Theater Review: THE PROM (North American Tour)

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by Tony Frankel on August 11, 2022

in Theater-Los Angeles,Tours

PROM-COM

Dust off the Mylar balloons and wrist corsages and head over to The Ahmanson Theatre, where The Prom just landed as part of its national tour. Forget smelly gymnasiums or dated themes, as this prom is full of high-energy dance numbers, colorful characters, theatrical in-jokes and a litany of Broadway-style tunes that divert even as they refuse to stay knocking around in your head. Painted with very broad strokes, there are Afterschool Special moments about inclusivity and the importance of arts education sandwiched between laughs. Oh, and The Prom on stage is far far better than the dismal 2020 Netflix filmed adaptation with Meryl Streep.

While not the greatest musical, The Prom is certainly a night of fun. With tolerance themes at its heart, this show thankfully veers from shoving a dry political agenda down an unsuspecting audience member’s throat. In Bob Martin and Chad Beguelin‘s book, the jokes, of which there are many, pull their punches with equal opportunity. The surface charms of The Prom far outweigh any of the story and score’s shortcomings. I challenge anyone to not be smiling by the show’s final explosive dance number. Staying through the energetic curtain call is an absolute must.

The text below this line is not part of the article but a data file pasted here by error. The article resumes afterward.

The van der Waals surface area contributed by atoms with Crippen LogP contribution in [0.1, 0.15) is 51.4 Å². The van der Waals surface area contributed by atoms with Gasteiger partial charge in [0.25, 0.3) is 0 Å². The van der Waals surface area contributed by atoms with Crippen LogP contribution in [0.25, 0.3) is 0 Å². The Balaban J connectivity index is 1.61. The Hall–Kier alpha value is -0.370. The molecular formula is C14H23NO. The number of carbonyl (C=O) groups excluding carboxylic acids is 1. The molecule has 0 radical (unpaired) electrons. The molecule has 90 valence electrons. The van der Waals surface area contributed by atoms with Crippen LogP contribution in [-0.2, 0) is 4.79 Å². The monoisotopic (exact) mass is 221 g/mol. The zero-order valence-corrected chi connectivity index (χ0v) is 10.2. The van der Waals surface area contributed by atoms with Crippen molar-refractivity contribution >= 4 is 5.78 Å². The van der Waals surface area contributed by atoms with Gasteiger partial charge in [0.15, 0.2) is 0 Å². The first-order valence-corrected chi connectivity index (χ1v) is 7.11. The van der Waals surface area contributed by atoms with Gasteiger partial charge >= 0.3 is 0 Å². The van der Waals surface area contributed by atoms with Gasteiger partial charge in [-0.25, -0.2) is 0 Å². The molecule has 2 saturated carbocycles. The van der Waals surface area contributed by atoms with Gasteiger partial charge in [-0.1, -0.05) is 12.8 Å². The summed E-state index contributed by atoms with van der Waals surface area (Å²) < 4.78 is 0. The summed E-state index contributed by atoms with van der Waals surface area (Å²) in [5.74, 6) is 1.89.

This silly yet effective musical comedy is loosely based on a true story. Back in 2010, a high school student in Mississippi intended to go to her prom, dressed in a tuxedo with her girlfriend on her arm. As a result, the school board overreacted, banning her from attending. When this decision was challenged in court, the response was banning the prom altogether. To add insult to injury, the parents of the other students quietly organized a “secret prom” to avoid media attention. When that spectacularly backfired, in stepped a team of celebrities to help. Members of the band Green Day, N*SYNC’s Lance Bass, Cat Cora and more rallied together via social media to sponsored a “Second-Chance” prom where all could attend with no homophobic backlash. Tweaking the story a bit, The Prom is about a quartet of Broadway performers seeking much needed career rehab who elect to travel to conservative Edgewater, Indiana to aid a lesbian student banned from attending her high school prom with her girlfriend. Art imitating life, as it were.

The true crux of the story focuses on high school student Emma (a perfectly cast, outrageously good Kaden Kearney) who has unintentionally created a maelstrom of controversy. Emma simply wants to attend the prom with her girlfriend. Living in conservative Indiana, Emma is immediately banned from the dance. Bullied by classmates, abandoned by parents and vilified by both the surrounding community and the PTA, Emma is exasperated and near the end of her rope.